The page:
Nesting Shorebirds

Piping Plovers

Piping Plovers

The Atlantic Coast population of piping plovers were listed as "Threatened" under the Federal Endangered Species Act in 1986, which means that this population is in danger of becoming Endangered.  In 1986 there were only 139 pairs on Massachusetts beaches and 790 breeding pairs for the entire Atlantic Coast, from Atlantic Canada to South Carolina.  With this protection, the Atlantic Coast population has increased to 511 pairs in Massachusetts and 1,676 pairs for the entire coast (2003 data).

Their nest is a slight depression in the sand, generally away from beach vegetation.  Their nests are very hard to find since the patterns on the eggs resemble sand and stones.  The adults will silently leave their nest and eggs when beach users approach too closely, so it is easy to inadvertently disturb these birds.  Repeated or prolonged disturbance can lead to nest abandonment.

There are two major reasons for the observed population increases since 1986.  One management tool we use is putting up fencing around nests to keep predators (primarily American crows, striped skunks and gulls) away while still allowing the plovers to freely come and go.  These are called predator exclosures.  A second management tool we use is symbolic fencing - rope strung between posts - to keep beach users a safe distance from the nests. 

Piping plovers leave the Vineyard in August or September to spend their winters along the U. S. Atlantic and Gulf Coasts from the Carolinas to Florida and Texas.

Least Terns

Least terns are listed as a "Species of Special Concern" under the Massachusetts Endangered Species Law.  Since 1985, their population has varied from a low of approximately 2,000 breeding pairs in 1987 to a high of approximately 3,400 pairs in 2001.  By 2003 the population had declined back to approximately 2,500 pairs.Least Terns

This species nests in colonies ranging from 5 pairs up to the large colony of 520 breeding pairs pictured at right from Joseph Sylvia State Beach in 2002.  When nesting they are quite brazen, and will divebomb anyone who ventures to close to the colony.

Least tern colonies are not necessarily in the same place year after year.  Each of the County managed beaches (Norton Point Beach, Eastville Point Beach and Joseph Sylvia State Beach) has good nesting habitat even though it is not occupied every year.  Based on our observations, a colony site is more likely to become abandoned if predators are active within the colony.  For example, the nests of the 520 breeding pairs of terns on State Beach in 2002 were wiped out by great black-backed gulls and skunks (within one week of taking the above photo).  This site, in the middle of the Oak Bluffs side of the beach, was not used in either 2003 or 2004.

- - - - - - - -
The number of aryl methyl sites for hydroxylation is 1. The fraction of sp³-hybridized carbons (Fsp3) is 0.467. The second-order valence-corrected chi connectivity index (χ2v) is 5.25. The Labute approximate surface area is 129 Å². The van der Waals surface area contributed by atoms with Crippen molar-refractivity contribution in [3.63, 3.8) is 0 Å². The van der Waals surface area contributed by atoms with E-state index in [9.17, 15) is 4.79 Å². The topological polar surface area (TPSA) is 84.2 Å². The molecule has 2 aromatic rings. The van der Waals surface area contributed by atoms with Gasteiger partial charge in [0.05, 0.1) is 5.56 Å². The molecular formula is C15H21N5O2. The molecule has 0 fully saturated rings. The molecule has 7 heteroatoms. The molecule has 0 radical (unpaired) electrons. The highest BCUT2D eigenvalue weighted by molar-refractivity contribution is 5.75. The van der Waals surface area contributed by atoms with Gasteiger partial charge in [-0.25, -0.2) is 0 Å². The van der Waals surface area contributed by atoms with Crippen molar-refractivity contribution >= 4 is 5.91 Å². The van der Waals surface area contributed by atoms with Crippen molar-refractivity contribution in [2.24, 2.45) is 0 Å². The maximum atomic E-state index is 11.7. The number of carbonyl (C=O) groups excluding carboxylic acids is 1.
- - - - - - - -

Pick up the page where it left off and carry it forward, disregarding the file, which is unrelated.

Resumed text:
The breeding season for plovers begins in April and continues into August.  For least terns the season starts around Memorial Day and continues into August.  We protect the nesting habitat by putting up symbolic fencing and signs saying that also have the drawing shown here.  Please stay out of the areas posted in this manner.
These rare birds, their nests and eggs are protected under Massachusetts and Federal laws. Persons may be arrested and fined for killing, harassing, or in any way disturbing these nesting birds.

American Oystercatchers

This large (crow size) distinctive species is popular with just about everyone.  They are not listed by either the State or Federal governments.
The photograph on the right was taken on Norton Point Beach in 2004.  An adult is on the right (with its bright red beak) and a two month old chick is on the left (with a black beak that is beginning to turn red at its base).
The first record of oystercatchers nesting in Massachusetts is from Martha's Vineyard in 1968.  Since then they have spread across the Island and across the state, with an estimated 40 pairs on the Island and 184 breeding pairs in Massachusetts in 2003.  They have also spread northward into Maine and Canada.
Oystercatchers benefit from the protection of plovers and terns, but note that their range expansion began well before the current protection efforts were initiated in 1986.
Helpful Links:

Christmas Bird Count

The National Audubon Society compiles and publishes the results of all Christmas Bird Counts.  At their website you can view the results of any particular count or you can view local, regional or national results for a particular species. And much more.